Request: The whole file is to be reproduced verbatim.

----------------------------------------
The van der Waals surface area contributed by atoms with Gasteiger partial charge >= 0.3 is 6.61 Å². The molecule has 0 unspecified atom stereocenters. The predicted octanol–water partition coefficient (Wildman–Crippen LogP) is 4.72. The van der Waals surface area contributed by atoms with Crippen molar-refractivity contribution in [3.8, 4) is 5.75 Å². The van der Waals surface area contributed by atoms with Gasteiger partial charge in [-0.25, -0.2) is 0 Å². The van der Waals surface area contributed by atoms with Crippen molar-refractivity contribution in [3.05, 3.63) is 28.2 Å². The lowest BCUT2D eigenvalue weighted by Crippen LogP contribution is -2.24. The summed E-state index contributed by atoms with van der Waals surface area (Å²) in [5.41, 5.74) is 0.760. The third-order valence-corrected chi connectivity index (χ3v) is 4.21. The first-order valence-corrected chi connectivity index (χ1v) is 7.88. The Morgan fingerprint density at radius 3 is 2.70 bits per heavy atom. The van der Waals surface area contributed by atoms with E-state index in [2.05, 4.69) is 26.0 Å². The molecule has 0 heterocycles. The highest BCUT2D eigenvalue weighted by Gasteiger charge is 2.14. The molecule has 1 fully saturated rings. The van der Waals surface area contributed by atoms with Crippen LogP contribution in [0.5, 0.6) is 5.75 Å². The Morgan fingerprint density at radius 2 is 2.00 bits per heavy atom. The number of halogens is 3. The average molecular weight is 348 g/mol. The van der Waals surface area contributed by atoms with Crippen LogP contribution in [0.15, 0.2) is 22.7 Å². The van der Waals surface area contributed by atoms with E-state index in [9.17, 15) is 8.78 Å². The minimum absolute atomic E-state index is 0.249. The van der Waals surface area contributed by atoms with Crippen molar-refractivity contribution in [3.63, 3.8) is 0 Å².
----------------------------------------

The van der Waals surface area contributed by atoms with Gasteiger partial charge >= 0.3 is 6.61 Å². The molecule has 0 unspecified atom stereocenters. The predicted octanol–water partition coefficient (Wildman–Crippen LogP) is 4.72. The van der Waals surface area contributed by atoms with Crippen molar-refractivity contribution in [3.8, 4) is 5.75 Å². The van der Waals surface area contributed by atoms with Gasteiger partial charge in [-0.25, -0.2) is 0 Å². The van der Waals surface area contributed by atoms with Crippen molar-refractivity contribution in [3.05, 3.63) is 28.2 Å². The lowest BCUT2D eigenvalue weighted by Crippen LogP contribution is -2.24. The summed E-state index contributed by atoms with van der Waals surface area (Å²) in [5.41, 5.74) is 0.760. The third-order valence-corrected chi connectivity index (χ3v) is 4.21. The first-order valence-corrected chi connectivity index (χ1v) is 7.88. The Morgan fingerprint density at radius 3 is 2.70 bits per heavy atom. The van der Waals surface area contributed by atoms with E-state index in [2.05, 4.69) is 26.0 Å². The molecule has 0 heterocycles. The highest BCUT2D eigenvalue weighted by Gasteiger charge is 2.14. The molecule has 1 fully saturated rings. The van der Waals surface area contributed by atoms with Crippen LogP contribution in [0.5, 0.6) is 5.75 Å². The Morgan fingerprint density at radius 2 is 2.00 bits per heavy atom. The number of halogens is 3. The average molecular weight is 348 g/mol. The van der Waals surface area contributed by atoms with Crippen LogP contribution in [0.15, 0.2) is 22.7 Å². The van der Waals surface area contributed by atoms with E-state index in [9.17, 15) is 8.78 Å². The minimum absolute atomic E-state index is 0.249. The van der Waals surface area contributed by atoms with Crippen molar-refractivity contribution in [3.63, 3.8) is 0 Å².